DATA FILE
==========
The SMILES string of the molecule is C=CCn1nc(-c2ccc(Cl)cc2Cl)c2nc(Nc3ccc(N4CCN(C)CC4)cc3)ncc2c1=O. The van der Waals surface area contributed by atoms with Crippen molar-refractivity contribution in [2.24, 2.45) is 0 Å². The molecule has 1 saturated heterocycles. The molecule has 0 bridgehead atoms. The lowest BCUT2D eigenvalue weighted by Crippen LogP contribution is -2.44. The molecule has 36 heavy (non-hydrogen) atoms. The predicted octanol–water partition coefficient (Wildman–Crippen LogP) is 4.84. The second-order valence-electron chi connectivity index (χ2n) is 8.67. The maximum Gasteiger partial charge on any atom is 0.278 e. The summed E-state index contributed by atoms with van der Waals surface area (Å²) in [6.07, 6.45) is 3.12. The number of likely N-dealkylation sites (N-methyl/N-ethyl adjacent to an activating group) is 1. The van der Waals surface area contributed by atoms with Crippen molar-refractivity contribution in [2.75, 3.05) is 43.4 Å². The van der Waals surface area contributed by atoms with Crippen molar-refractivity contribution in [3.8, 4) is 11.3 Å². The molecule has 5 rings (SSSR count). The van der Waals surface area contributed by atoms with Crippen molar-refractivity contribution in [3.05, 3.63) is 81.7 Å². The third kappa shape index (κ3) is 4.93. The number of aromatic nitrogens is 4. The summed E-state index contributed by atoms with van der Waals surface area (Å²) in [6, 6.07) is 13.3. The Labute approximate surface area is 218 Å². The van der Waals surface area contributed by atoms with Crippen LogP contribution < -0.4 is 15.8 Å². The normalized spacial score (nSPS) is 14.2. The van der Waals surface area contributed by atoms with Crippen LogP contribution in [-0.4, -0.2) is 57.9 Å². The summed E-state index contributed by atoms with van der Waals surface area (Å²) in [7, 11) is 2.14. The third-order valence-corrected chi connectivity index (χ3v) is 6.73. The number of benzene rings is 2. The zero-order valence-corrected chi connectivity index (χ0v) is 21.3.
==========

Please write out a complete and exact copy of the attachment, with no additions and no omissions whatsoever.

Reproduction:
The SMILES string of the molecule is C=CCn1nc(-c2ccc(Cl)cc2Cl)c2nc(Nc3ccc(N4CCN(C)CC4)cc3)ncc2c1=O. The van der Waals surface area contributed by atoms with Crippen molar-refractivity contribution in [2.24, 2.45) is 0 Å². The molecule has 1 saturated heterocycles. The molecule has 0 bridgehead atoms. The lowest BCUT2D eigenvalue weighted by Crippen LogP contribution is -2.44. The molecule has 36 heavy (non-hydrogen) atoms. The predicted octanol–water partition coefficient (Wildman–Crippen LogP) is 4.84. The second-order valence-electron chi connectivity index (χ2n) is 8.67. The maximum Gasteiger partial charge on any atom is 0.278 e. The summed E-state index contributed by atoms with van der Waals surface area (Å²) in [6.07, 6.45) is 3.12. The number of likely N-dealkylation sites (N-methyl/N-ethyl adjacent to an activating group) is 1. The van der Waals surface area contributed by atoms with Crippen molar-refractivity contribution in [2.75, 3.05) is 43.4 Å². The van der Waals surface area contributed by atoms with Crippen molar-refractivity contribution in [3.8, 4) is 11.3 Å². The molecule has 5 rings (SSSR count). The van der Waals surface area contributed by atoms with Crippen molar-refractivity contribution in [3.05, 3.63) is 81.7 Å². The third kappa shape index (κ3) is 4.93. The number of aromatic nitrogens is 4. The summed E-state index contributed by atoms with van der Waals surface area (Å²) in [6, 6.07) is 13.3. The Labute approximate surface area is 218 Å². The van der Waals surface area contributed by atoms with Crippen LogP contribution < -0.4 is 15.8 Å². The normalized spacial score (nSPS) is 14.2. The van der Waals surface area contributed by atoms with Crippen LogP contribution in [-0.4, -0.2) is 57.9 Å². The summed E-state index contributed by atoms with van der Waals surface area (Å²) in [7, 11) is 2.14. The third-order valence-corrected chi connectivity index (χ3v) is 6.73. The number of benzene rings is 2. The zero-order valence-corrected chi connectivity index (χ0v) is 21.3.